Little did we imagine that we would talk to about a dozen different installers before finding the right one, or that we would need to do so much research for ourselves, or that we would go through the next winter without a major heat source in the house!
That last point is our bottom line. Skeptics told us that we did not have enough rooftop for all the solar panels that would be needed to heat our house by electricity. But after one full winter of running the system with electricity purchased from Northwest Energy, we now know how much juice it takes. Another row of solar panels will take care of it.
The first thing we learned in this process was that just about every industry rep you talk to wants to sell you a new natural gas furnace. Any installer will discuss clean-energy alternatives with you, but they will advocate for what is most economical, or what is most comfortable, not what is sustainable. So you learn a lot from them but you also have to do a lot of your own research and figuring (and advocating).
The next thing we learned is that the heat pump technology comes in many varieties so you have to learn the ins and outs of ductless systems, inverter technology, air handlers, mini-splits, BTUs, kilowatt hours, and more.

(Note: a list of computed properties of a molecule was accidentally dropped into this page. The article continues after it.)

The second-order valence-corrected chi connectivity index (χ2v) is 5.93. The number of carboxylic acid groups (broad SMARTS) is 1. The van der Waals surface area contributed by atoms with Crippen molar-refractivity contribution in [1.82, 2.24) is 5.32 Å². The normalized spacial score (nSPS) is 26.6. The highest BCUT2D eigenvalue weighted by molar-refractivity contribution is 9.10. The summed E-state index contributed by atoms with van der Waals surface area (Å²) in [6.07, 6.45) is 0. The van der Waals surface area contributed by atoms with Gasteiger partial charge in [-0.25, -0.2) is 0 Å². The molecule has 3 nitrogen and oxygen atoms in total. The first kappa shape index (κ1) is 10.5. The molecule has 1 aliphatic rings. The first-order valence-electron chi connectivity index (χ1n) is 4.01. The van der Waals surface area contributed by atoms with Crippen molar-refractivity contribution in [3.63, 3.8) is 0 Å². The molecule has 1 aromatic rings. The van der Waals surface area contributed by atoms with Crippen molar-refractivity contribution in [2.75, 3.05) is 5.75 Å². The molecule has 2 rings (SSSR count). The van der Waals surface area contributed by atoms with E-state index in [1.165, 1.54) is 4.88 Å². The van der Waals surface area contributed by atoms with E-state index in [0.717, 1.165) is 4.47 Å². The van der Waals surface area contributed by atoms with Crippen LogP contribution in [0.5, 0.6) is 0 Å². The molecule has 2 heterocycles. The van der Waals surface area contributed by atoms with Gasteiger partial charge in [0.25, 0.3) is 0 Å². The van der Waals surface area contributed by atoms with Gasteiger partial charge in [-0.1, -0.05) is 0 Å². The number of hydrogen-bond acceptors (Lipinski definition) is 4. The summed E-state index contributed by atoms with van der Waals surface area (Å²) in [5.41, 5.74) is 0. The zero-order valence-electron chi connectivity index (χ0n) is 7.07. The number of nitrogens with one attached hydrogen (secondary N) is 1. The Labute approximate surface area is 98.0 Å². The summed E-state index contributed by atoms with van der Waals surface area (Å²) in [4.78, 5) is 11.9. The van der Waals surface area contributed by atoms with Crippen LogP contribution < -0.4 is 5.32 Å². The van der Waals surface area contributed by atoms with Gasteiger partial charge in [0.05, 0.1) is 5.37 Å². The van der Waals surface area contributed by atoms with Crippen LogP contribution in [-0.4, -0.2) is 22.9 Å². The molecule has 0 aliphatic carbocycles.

We have a natural gas insert in our fireplace in the living room. We are keeping this for its aesthetics and as an emergency backup heat source. (We made it through the winter of 2021-22, the winter we were transitioning between systems, by closing off half our house and relying on this source to keep the living room and kitchen comfortably warm. For December and January, we moved all the house plants into the living room and rented another place to live.) Besides the insert, we still have a natural gas water heater. When it wears out, we will replace it with an electric one.
We are learning to live with thermostats set at the same temperature all around the clock and with warm air coming out of the heat vents at about 100º F rather than 130º F. Instead of a growly furnace in the basement, now we occasionally hear a whoosh from the Freon gas shooting through the lines when it is very cold outside and the outdoor unit enters the defrost cycle. We were concerned about how much outdoor noise pollution the outdoor unit would make. It is quite minimal. We feel that changing our home heating system from natural gas to electric was something we simply had to do and we are pleased with the results.